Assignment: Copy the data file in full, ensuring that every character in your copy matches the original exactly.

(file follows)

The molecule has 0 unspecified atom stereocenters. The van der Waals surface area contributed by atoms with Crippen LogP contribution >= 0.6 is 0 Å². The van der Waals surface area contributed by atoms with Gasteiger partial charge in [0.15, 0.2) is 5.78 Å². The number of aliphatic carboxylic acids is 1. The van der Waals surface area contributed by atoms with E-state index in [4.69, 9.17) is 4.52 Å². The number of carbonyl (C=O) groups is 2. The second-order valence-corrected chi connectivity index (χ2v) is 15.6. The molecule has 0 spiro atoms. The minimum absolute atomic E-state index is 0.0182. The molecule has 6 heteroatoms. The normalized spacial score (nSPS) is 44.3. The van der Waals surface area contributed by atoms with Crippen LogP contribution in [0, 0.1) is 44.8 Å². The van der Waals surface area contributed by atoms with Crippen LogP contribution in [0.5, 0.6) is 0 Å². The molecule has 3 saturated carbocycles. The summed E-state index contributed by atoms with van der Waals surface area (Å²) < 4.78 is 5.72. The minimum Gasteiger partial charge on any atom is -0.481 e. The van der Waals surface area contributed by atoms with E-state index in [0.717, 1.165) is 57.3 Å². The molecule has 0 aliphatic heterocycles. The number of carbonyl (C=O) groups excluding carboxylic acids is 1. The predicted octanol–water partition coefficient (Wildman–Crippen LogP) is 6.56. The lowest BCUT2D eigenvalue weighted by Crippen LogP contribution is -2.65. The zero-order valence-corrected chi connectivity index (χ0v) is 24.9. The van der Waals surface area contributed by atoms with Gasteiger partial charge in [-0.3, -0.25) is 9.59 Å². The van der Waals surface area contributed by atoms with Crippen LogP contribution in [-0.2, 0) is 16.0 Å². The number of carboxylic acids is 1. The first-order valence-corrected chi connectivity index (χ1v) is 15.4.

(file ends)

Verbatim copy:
The molecule has 0 unspecified atom stereocenters. The van der Waals surface area contributed by atoms with Crippen LogP contribution >= 0.6 is 0 Å². The van der Waals surface area contributed by atoms with Gasteiger partial charge in [0.15, 0.2) is 5.78 Å². The number of aliphatic carboxylic acids is 1. The van der Waals surface area contributed by atoms with E-state index in [4.69, 9.17) is 4.52 Å². The number of carbonyl (C=O) groups is 2. The second-order valence-corrected chi connectivity index (χ2v) is 15.6. The molecule has 0 spiro atoms. The minimum absolute atomic E-state index is 0.0182. The molecule has 6 heteroatoms. The normalized spacial score (nSPS) is 44.3. The van der Waals surface area contributed by atoms with Crippen LogP contribution in [0, 0.1) is 44.8 Å². The van der Waals surface area contributed by atoms with Crippen LogP contribution in [0.5, 0.6) is 0 Å². The molecule has 3 saturated carbocycles. The summed E-state index contributed by atoms with van der Waals surface area (Å²) < 4.78 is 5.72. The minimum Gasteiger partial charge on any atom is -0.481 e. The van der Waals surface area contributed by atoms with E-state index in [0.717, 1.165) is 57.3 Å². The molecule has 0 aliphatic heterocycles. The number of carbonyl (C=O) groups excluding carboxylic acids is 1. The predicted octanol–water partition coefficient (Wildman–Crippen LogP) is 6.56. The lowest BCUT2D eigenvalue weighted by Crippen LogP contribution is -2.65. The zero-order valence-corrected chi connectivity index (χ0v) is 24.9. The van der Waals surface area contributed by atoms with Gasteiger partial charge in [-0.3, -0.25) is 9.59 Å². The van der Waals surface area contributed by atoms with Crippen LogP contribution in [-0.2, 0) is 16.0 Å². The number of carboxylic acids is 1. The first-order valence-corrected chi connectivity index (χ1v) is 15.4.